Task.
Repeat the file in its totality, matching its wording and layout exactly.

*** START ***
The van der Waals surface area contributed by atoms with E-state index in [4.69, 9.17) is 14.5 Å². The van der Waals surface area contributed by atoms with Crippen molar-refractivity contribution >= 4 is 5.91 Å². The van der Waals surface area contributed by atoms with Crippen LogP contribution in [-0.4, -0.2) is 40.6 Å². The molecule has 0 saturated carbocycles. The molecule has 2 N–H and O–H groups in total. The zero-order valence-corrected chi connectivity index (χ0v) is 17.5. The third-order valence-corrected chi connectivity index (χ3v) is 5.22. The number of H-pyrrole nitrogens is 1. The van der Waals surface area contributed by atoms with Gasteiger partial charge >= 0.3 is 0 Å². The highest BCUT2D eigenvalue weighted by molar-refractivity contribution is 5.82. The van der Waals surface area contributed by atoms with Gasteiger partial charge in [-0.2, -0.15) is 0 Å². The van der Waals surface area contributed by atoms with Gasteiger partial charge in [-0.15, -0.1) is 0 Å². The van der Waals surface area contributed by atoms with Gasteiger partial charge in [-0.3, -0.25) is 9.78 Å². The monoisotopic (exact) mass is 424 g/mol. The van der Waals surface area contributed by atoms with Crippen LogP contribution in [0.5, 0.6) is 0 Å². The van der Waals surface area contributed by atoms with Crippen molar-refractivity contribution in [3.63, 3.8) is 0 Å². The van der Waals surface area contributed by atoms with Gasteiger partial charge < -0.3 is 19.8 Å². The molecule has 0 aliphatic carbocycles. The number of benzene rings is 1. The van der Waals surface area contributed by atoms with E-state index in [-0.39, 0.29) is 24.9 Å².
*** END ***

The van der Waals surface area contributed by atoms with E-state index in [4.69, 9.17) is 14.5 Å². The van der Waals surface area contributed by atoms with Crippen molar-refractivity contribution >= 4 is 5.91 Å². The van der Waals surface area contributed by atoms with Crippen LogP contribution in [-0.4, -0.2) is 40.6 Å². The molecule has 0 saturated carbocycles. The molecule has 2 N–H and O–H groups in total. The zero-order valence-corrected chi connectivity index (χ0v) is 17.5. The third-order valence-corrected chi connectivity index (χ3v) is 5.22. The number of H-pyrrole nitrogens is 1. The van der Waals surface area contributed by atoms with Gasteiger partial charge >= 0.3 is 0 Å². The highest BCUT2D eigenvalue weighted by molar-refractivity contribution is 5.82. The van der Waals surface area contributed by atoms with Gasteiger partial charge in [-0.2, -0.15) is 0 Å². The van der Waals surface area contributed by atoms with Gasteiger partial charge in [-0.15, -0.1) is 0 Å². The van der Waals surface area contributed by atoms with Gasteiger partial charge in [-0.3, -0.25) is 9.78 Å². The monoisotopic (exact) mass is 424 g/mol. The van der Waals surface area contributed by atoms with Crippen LogP contribution in [0.5, 0.6) is 0 Å². The van der Waals surface area contributed by atoms with Crippen molar-refractivity contribution in [3.63, 3.8) is 0 Å². The van der Waals surface area contributed by atoms with Gasteiger partial charge < -0.3 is 19.8 Å². The molecule has 0 aliphatic carbocycles. The number of benzene rings is 1. The van der Waals surface area contributed by atoms with E-state index in [-0.39, 0.29) is 24.9 Å².